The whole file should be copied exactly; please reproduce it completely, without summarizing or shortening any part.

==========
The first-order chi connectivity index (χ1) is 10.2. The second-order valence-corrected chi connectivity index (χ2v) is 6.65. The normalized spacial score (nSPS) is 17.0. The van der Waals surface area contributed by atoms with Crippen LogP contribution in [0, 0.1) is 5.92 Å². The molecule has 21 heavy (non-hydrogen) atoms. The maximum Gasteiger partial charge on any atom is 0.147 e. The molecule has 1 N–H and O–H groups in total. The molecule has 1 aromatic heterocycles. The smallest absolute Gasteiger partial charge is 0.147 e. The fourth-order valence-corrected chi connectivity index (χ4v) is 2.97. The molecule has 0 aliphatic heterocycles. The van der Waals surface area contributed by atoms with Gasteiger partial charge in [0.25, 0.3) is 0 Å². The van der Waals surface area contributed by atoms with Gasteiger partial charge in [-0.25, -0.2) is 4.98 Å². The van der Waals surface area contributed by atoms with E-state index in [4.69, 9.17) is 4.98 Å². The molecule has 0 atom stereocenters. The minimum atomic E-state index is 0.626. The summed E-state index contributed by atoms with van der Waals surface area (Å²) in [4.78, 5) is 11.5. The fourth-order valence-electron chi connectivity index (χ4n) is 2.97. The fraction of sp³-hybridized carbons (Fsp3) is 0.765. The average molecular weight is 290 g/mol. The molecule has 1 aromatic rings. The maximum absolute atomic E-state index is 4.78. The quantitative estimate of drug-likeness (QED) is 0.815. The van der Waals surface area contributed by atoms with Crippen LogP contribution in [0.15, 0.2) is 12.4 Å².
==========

The first-order chi connectivity index (χ1) is 10.2. The second-order valence-corrected chi connectivity index (χ2v) is 6.65. The normalized spacial score (nSPS) is 17.0. The van der Waals surface area contributed by atoms with Crippen LogP contribution in [0, 0.1) is 5.92 Å². The molecule has 21 heavy (non-hydrogen) atoms. The maximum Gasteiger partial charge on any atom is 0.147 e. The molecule has 1 N–H and O–H groups in total. The molecule has 1 aromatic heterocycles. The smallest absolute Gasteiger partial charge is 0.147 e. The fourth-order valence-corrected chi connectivity index (χ4v) is 2.97. The molecule has 0 aliphatic heterocycles. The van der Waals surface area contributed by atoms with Gasteiger partial charge in [0.25, 0.3) is 0 Å². The van der Waals surface area contributed by atoms with Gasteiger partial charge in [-0.25, -0.2) is 4.98 Å². The van der Waals surface area contributed by atoms with E-state index in [4.69, 9.17) is 4.98 Å². The molecule has 0 atom stereocenters. The minimum atomic E-state index is 0.626. The summed E-state index contributed by atoms with van der Waals surface area (Å²) in [4.78, 5) is 11.5. The fourth-order valence-electron chi connectivity index (χ4n) is 2.97. The fraction of sp³-hybridized carbons (Fsp3) is 0.765. The average molecular weight is 290 g/mol. The molecule has 1 aromatic rings. The maximum absolute atomic E-state index is 4.78. The quantitative estimate of drug-likeness (QED) is 0.815. The van der Waals surface area contributed by atoms with Crippen LogP contribution in [0.15, 0.2) is 12.4 Å².